I had intended to clean the notebook up a little bit, and make some more investigations (e.g. was I wrong because the score-lines aren't Poisson distributed? Or because each team's individual scoreline are too highly correlated with each other?) but whilst I was clearing out some of my external hard-drives I accidentally formatted my internal hard-drive too. That was a lot of fun to fix.... Anyway, I lost all my squeaky clean data, so I couldn't make prettier plots. Apologies.

During my work today, at some point I had to draw samples uniformly from a sphere, and made an observation I hadn't really appreciated before. The name of the game is to make sure that every infinitesimal shell has the same density of samples, on average.

$$ \frac{4\pi r^2}{\left< N_{samp} \right>} = \mathrm{constant} $$

Or in other words, the volume gets more spread out, so we need more samples for higher r. The density is simply constant with respect to direction (angles). So, to get the correct distribution we simply need to sample from

$$ \theta \sim \mathcal{U}(0,2\pi) $$

$$ \phi \sim \mathcal{U}(0,\pi) $$

$$ r \sim r^2 $$

Or in other words, just sample from a power law distribution with index 2. Elementary observation? Maybe, but it makes it easier to code up!

A couple of weeks ago I put my newest paper on to the arXiv, which you can find here; https://arxiv.org/abs/1711.06287

The paper describes how much we can hope to learn from gravitational-wave observations of black holes, focusing in particular on how well we can constrain our models of the evolution of binary stars. In order to calculate this I used COMPAS, the binary evolution simulation software we are developing here in Birmingham, and a technique called Fisher information matrices.

If you have a model, which depends on some parameters ({\lambda}), and makes predictions about some observable random variable, then the Fisher information quantifies how sensitive the expected observations are to changes in the underlying parameters. If some parameters have a large effect on our expected observations, then it makes sense that we can learn a lot about them.

I calculated the Fisher matrix by running COMPAS (a lot!) and seeing how the output changed with respect to four different bits of physics; the strength of supernova kicks, the ferocity of stellar winds during two different stellar evolutionary phases, and the frictional energetics during the common envelope phase. Below is the money plot from the paper.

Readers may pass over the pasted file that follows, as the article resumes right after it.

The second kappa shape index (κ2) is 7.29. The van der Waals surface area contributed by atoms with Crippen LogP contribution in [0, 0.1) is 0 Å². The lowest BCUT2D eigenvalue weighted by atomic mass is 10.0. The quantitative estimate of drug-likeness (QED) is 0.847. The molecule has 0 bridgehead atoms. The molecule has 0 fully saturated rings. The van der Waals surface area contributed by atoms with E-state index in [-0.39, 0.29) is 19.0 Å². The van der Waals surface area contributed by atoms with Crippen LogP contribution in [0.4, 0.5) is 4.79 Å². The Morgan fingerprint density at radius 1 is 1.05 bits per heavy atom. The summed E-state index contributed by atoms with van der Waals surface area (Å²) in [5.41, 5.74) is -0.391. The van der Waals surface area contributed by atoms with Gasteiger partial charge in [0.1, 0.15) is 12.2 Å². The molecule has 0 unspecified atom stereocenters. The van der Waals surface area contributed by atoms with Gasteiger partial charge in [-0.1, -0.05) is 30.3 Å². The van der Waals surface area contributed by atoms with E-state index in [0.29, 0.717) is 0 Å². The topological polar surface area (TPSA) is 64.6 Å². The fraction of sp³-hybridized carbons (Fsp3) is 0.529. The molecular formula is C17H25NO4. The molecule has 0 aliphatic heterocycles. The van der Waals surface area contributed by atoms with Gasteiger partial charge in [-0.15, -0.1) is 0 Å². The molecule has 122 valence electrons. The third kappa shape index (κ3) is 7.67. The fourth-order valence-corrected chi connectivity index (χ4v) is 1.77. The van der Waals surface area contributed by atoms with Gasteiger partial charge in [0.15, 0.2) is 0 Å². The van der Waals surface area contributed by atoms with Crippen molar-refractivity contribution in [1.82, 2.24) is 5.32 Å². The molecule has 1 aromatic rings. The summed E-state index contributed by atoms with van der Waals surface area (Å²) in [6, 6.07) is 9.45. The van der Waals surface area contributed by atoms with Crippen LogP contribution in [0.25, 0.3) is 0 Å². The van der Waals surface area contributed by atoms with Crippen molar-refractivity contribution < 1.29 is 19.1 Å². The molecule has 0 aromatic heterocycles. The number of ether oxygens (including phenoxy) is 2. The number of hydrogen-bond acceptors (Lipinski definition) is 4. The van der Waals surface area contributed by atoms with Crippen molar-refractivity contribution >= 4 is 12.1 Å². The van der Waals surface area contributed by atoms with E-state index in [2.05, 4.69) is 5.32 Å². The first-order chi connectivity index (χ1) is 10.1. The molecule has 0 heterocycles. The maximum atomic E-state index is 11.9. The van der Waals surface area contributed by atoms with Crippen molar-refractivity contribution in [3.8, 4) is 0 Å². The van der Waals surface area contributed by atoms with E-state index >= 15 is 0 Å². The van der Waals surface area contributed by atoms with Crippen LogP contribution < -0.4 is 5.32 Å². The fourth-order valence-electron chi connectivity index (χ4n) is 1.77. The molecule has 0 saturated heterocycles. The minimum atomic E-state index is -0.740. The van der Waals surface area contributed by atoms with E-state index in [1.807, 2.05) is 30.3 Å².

The plot shows how accurately we will be able to measure each of these parameters after 1000 observations of binary black holes. The fuzziness comes from a quantification of the various sources of uncertainty in this process. It also shows how the different parameters behave with respect to each other (their correlation). The way I like to think about this plot is in terms of null hypothesis testing. If we find the truth is a massive outlier with respect to these distributions, then we reject the null hypothesis that our model is correct. This plot shows that the model doesn't have to be wrong by more than a few percent before we can rule out our model.

This morning I participated in the Astronomy and Astrophysics group Science Jamboree 2016, where I managed to win a prize (chocolates!) for the best talk. I'm not quite sure how I managed it, since in the midst of a series of informative and engaging talks, I performed a silly little poem;

*For my science Jamboree
I'll tell you a bit about me
My journey through physics
in a few clumsy limericks
Right through to my PhD*

*I was born in July '91
In the blistering east Norfolk sun
And... oh wait a minute,
there's a strict time limit
So I had best be getting along*

*We'll skip ahead 18 odd years
Whilst I, still wet 'round the ears
kicked off my degree,
eager to see,
How I felt after 2 dozen beers*

*But I did learn some physics as well
Einsten, Newton, Maxwell
But as some of you know,
not a lot of astro
Although I think you can probably all tell*

*To be honest I found space a bit dreary
I preferred condensed matter theory
my vague proclivity
for superconductivity
"I should do a PhD in this clearly!"*

*Alas, I left those low temperatures
And became a software developer
but the real world is crap
I resolved to come back
And I somehow became an Astronomer....*

*My first project involved an obsession
with continuous autoregression
take an impulse response
to stochastic nonsense
et voila! banded matrix compression!*

*And with that O(n) inference
Time to write a paper of significance!
Except instabilities
destroy all utility
Try selling that at a conference!*

*So my PhD project, take 2!
But what was I going to do?
I felt it was prudent
to become Ilya's student
since bless him, he's only got a few*

*Binary population synthesis;
i.e how did it end up like this?
which hyperparameters
make a chirp that glamorous?
The combinations seem virtually limitless*

*So here's where I come in
When parameter space coverage is thin
we can interpolate
perhaps extrapolate
what happens when things spiral in*

*Now this work isn't finished yet
Ive tried random forests and neural nets
but despite all my labour
it seems nearest neighbours
may well be our safest bet*

*To conclude my science Jamboree
I'll make a short summary
my project got switched
because CARMA's a bitch
and I write really shit poetry!*